A good bra has been a central part of my wardrobe ever since, well, I’ve needed one. And that necessity happened to coincide, more or less, with the opening of Dungarvan’s first specialized ladies lingerie shop, Helen’s Boutique. Her bras were more expensive than what had been found before in my hometown, as, in the confines of her little shop at the far end of O’ Connell street coming from Grattan Square, Helen stocked more variety of better brands.
I remember my first fitting and purchase of what seemed like a “granny bra” to me but as my mother couldn’t stress enough the importance of good support and an even better fit, in my young teenage years with my rather large dense breast, I had to sacrifice frills and lace for thick straps and underwires.
The return to Helen’s became an annual affair and gradually as my weekend and summer jobs became more lucrative, I was able to take over the funding of my own garments of breast support. It is a buying habit I continued up until the summer before last, because as I told Helen last year, I have never found another lingerie shop and proprietress to be as consistently helpful and supportive, pardon the pun! The vanilla colored bra for my wedding dress, all my maternity bras, black bras, skin-colored ones, under-wired, strapless, plain t-shirt ones to the feminine lacy kind, I’ve always gone back to buy them at Helen’s Boutique.
So now I’m in to a new bra era: the orthopedic mastectomy bra. It’s really no different from a normal bra except for the pocket it hides away in the cups to accommodate fake silicon breasts, which are easily popped in. I haven’t been able to travel back to Dungarvan yet since my mastectomy in May so I still don’t know if Helen can continue to be my “bra specialist”. In the meantime I’ve found another supplier, who is extremely friendly and accommodating and seems to stock a good selection of very stylish mastectomy bras.
So the not so humble bra remains the central all-important piece of my wardrobe.
The decision to address the “missing breast” issue with an external silicon breast, as opposed to an internal reconstructed one, has of course been entirely my own. It is a very personal decision and requires careful consideration.
When I first approached the centre, which is a separate dedicated cancer unit in the hospital where I’ve been receiving all my care and specializes in breast cancer, I became acutely aware of becoming part of a system of work. After the initial appointment with an oncologist, you are slotted in for all the staging tests. Then, you meet the gynecological surgeon, then the plastic surgeon, then the oncologist and finally the oncological radiotherapist. A whirlwind of information is presented to you in appointment slips and consultations. Once the best plan of action has been determined for your particular case of cancer, surgery first followed by chemotherapy and then radiotherapy, for example, the ball starts rolling into action very quickly.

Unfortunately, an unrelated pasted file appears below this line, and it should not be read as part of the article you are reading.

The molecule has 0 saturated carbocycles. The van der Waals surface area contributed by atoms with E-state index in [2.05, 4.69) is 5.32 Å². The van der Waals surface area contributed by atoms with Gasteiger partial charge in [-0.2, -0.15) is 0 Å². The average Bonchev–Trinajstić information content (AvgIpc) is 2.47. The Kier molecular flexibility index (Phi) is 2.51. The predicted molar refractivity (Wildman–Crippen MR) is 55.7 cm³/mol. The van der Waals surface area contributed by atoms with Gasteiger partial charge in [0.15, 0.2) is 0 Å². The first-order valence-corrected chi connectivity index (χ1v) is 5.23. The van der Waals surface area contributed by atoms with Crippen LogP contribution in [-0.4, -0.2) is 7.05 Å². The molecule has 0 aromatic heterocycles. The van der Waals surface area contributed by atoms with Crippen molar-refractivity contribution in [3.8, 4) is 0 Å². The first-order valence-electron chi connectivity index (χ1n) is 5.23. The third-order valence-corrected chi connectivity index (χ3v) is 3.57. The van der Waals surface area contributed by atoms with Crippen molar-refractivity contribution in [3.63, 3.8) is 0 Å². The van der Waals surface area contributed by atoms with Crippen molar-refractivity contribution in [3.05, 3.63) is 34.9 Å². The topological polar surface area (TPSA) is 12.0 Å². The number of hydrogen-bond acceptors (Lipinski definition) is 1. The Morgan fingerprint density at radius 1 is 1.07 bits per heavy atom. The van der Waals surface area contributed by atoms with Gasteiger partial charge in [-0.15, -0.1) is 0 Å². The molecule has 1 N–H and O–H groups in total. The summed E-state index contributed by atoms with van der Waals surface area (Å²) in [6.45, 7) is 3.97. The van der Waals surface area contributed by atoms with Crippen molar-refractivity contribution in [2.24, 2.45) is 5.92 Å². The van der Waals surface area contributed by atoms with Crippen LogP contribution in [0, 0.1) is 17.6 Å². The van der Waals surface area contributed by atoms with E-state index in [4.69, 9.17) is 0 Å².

The decision to have my breast reconstructed with an internally inserted prosthetic silicon breast under my skin was assumed to be accepted by me, I suppose by virtue of the high numbers of patients undergoing this kind of breast reconstruction regularly. And initially I didn’t give it any thought. Reconstruction, yeah, of course. Isn’t that all part of the breast cancer treatment package nowadays?
And then one morning, one of the doctors who I had to see, was delayed and I hadn’t brought anything to read. A quick root around in my bag and I found that grey sheet of paper that I had thoughtlessly crumpled up as reading to be done at some other time. It has turned out to be the paper that has determined my aesthetic fate for the foreseeable future. It was entitled, “Risk Factors of Silicon Breast Reconstruction”.
It listed amongst others, allergies, autoimmune response, muscle damage, infection, septicemia, silicon leakage and the necessity to operate every ten years to change the implant.
In retrospect, I realise these papers are informative and a legal requirement and not necessarily indicative of the reality. I assume statistically more women receive successful breast reconsctructive surgery than not. But at the time, whilst reading all the possible scenarios of how the surgery can go wrong, I became very doubtful about the reconstructive procedure as an option for me. I reached for my phone and began searching for the alternatives to breast reconstructive surgery with silicon implants. (Personally, I would have preferred if my plastic surgeon had presented these options to me himself so that a discussion could have opened up about the pros and cons of the options available. Finding out for oneself via the internet and weighing up the positives and negatives without the support of a professional seems too much like being left to your own devices.)